Simple Functional Programming in C#

Some of the greatest crimes in modern computing are committed in the name of good object-orientated abstractions. Over time, a code base gets so polluted with abstract classes, factories and heavy dependencies on frameworks that a lot of it ends up serving as boilerplate to work around the rest. I’ve spent the last few months learning Haskell (A pure functional language) and Go (An imperative language that allows OO and functional styles) and it’s led me to the conclusion that John Carmack is right, sometimes all you really need is a function.

Go’s approach to OO struck me as very interesting because instead of complex class hierarchies they took a very simple approach and allowed you to associate a function with a type. There’s no this keyword, you assign the type a name and use that to access it’s properties. Here’s a very simple example:

Note: Unused variables are compile-time errors in Go, hence why this is much simpler than the upcoming C# examples.

We can do something similar in C#. Here’s a very simple OO example in C#. In pure OO, an object is a bundle of state and methods that operate on that state so I’m going with a contrived sample that demonstrates this.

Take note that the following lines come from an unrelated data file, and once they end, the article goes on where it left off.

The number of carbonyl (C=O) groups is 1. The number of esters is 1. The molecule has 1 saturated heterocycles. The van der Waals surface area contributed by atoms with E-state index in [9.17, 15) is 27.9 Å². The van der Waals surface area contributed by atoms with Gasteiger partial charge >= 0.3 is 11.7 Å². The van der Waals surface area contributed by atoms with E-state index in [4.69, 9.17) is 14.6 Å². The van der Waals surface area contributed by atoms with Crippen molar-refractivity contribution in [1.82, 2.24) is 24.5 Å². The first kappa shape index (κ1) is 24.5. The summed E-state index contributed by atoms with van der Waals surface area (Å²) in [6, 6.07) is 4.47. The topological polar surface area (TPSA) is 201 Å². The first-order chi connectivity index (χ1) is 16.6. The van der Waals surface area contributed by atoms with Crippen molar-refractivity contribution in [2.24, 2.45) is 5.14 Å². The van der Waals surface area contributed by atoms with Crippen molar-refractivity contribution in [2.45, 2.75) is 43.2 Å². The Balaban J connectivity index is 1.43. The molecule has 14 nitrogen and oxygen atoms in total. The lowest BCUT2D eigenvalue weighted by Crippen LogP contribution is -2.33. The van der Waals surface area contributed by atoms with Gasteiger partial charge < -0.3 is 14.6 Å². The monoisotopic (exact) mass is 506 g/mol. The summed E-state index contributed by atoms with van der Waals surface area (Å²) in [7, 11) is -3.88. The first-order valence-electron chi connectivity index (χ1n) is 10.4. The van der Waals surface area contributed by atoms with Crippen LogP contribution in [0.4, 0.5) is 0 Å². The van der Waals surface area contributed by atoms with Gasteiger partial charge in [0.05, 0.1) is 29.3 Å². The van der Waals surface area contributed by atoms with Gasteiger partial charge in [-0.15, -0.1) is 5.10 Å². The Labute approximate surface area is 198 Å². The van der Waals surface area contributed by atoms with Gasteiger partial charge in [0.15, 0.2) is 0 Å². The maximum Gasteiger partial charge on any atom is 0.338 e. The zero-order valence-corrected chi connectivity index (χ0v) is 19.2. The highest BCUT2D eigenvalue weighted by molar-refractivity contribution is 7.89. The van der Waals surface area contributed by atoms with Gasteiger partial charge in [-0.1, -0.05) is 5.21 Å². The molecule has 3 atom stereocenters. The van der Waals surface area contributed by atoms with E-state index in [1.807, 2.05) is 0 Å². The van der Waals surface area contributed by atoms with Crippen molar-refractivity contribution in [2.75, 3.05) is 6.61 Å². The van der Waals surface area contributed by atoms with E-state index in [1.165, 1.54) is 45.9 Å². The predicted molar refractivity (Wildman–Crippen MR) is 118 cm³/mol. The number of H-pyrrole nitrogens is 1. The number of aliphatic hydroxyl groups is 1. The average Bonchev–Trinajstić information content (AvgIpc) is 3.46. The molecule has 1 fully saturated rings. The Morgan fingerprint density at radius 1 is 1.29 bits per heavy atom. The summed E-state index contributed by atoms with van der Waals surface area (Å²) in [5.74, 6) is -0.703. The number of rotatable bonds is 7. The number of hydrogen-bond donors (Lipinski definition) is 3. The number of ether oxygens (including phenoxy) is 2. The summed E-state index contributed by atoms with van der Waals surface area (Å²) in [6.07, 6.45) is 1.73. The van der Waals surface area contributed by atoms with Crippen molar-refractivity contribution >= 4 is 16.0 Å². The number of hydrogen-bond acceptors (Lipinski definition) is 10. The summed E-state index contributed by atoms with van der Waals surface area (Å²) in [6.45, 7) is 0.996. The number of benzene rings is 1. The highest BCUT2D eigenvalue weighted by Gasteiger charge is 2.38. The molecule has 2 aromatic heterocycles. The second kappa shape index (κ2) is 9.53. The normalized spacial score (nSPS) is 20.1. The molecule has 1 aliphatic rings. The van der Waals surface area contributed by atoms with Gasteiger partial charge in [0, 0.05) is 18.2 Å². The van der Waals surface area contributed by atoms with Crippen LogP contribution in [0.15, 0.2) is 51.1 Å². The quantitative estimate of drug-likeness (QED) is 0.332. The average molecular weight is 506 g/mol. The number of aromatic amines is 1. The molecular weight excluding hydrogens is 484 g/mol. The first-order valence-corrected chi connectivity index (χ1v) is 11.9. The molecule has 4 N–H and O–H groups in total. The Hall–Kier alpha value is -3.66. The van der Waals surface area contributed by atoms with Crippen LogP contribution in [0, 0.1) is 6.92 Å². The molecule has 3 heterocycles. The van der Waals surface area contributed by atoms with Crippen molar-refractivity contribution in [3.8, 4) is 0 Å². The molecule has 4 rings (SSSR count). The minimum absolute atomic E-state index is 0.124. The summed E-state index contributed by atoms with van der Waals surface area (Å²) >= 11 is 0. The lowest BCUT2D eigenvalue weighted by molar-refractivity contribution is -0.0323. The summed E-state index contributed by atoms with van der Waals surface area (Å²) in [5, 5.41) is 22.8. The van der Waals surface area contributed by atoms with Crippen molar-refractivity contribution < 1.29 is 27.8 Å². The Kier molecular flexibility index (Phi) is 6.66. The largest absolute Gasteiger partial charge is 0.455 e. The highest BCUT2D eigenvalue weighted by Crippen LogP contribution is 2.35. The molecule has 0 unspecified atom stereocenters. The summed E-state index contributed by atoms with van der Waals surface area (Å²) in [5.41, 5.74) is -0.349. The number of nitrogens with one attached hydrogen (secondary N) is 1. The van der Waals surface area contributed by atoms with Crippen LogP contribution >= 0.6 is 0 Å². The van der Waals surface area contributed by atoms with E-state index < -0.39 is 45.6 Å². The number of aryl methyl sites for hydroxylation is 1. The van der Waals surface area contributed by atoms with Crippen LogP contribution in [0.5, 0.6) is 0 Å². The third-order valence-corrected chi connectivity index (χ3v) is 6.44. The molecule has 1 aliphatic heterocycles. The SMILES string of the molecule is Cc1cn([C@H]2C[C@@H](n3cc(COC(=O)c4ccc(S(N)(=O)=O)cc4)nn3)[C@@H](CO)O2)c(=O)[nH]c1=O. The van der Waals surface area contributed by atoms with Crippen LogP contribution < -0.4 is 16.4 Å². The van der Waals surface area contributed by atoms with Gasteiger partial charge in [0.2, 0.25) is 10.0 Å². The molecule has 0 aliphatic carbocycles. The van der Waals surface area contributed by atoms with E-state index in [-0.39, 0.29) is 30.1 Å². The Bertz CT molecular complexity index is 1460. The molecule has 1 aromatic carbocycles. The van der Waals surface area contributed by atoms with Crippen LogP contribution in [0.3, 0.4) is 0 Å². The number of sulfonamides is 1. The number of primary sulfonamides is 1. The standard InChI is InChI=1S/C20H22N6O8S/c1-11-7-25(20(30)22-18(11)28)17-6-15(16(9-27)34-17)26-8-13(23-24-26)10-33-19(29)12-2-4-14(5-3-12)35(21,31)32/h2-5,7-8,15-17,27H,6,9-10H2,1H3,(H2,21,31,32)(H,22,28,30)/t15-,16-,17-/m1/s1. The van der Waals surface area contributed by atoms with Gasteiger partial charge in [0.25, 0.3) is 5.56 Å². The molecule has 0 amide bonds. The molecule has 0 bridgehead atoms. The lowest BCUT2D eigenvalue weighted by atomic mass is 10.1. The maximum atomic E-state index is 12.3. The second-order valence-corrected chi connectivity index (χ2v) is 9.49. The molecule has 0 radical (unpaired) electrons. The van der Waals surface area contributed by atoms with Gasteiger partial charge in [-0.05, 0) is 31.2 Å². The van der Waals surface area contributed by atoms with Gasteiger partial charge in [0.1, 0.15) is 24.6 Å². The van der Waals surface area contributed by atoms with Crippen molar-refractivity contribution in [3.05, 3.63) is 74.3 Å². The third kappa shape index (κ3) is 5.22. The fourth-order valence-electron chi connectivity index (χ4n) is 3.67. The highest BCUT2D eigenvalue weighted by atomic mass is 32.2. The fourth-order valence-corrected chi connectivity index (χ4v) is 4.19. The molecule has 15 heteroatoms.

Now lets look at the functional solution:

Note on line 2 we’ve given Tuples of type <string, string, int> the alias of Person. Since System.Tuple is a class, we create our Person tuple almost exactly the same way as our OO solution. The biggest difference is that there is no maintained state. Our CompareAge function takes two Person tuples and computes the required value. There’s also a lot less worrying about encapsulation, since we can explicitly see that our people tuples only exist in the scope where we create them.

I’ll expand on this post in the future with some more example of how aliasing types in C# can be used to write concise functional code. If you’d like to try this out, have a go at aliasing a list of Persons and writing a function that iterates over them and returns the total age of everyone (this is a classic example of a functional fold operation!)

I’m trying a more lean, agile approach to blogging because the tax on adding links and sources with my limited free time is too great and I don’t want to stop completely. If you want me to expand on anything in this post feel free to leave a comment or drop me a line and I’ll try my best.

Using C# code in PowerShell Scripts

Hi guys, very short post today! Since PowerShell has access to .NET framework assemblies, you can use C# code either from source *.cs files or embed it directly in your script like I’ve done here.

Then you can call on your C# methods using the following from the prompt:

PS > .\csharp_in_powershell.ps1
PS > [CSharpPSTest.PSTest]::Get()
Get Success: Default Value
PS > [CSharpPSTest.PSTest]::Set("New Value")
Set Success: New Value

If you’re using a lot of functions in your script then writing them in C# can be a good way to simplify the logic as right now there’s much better tool support available for C# than PowerShell. You can do a lot more with your C# code than what I’ve shown here but hopefully it’ll be a good starting point for you!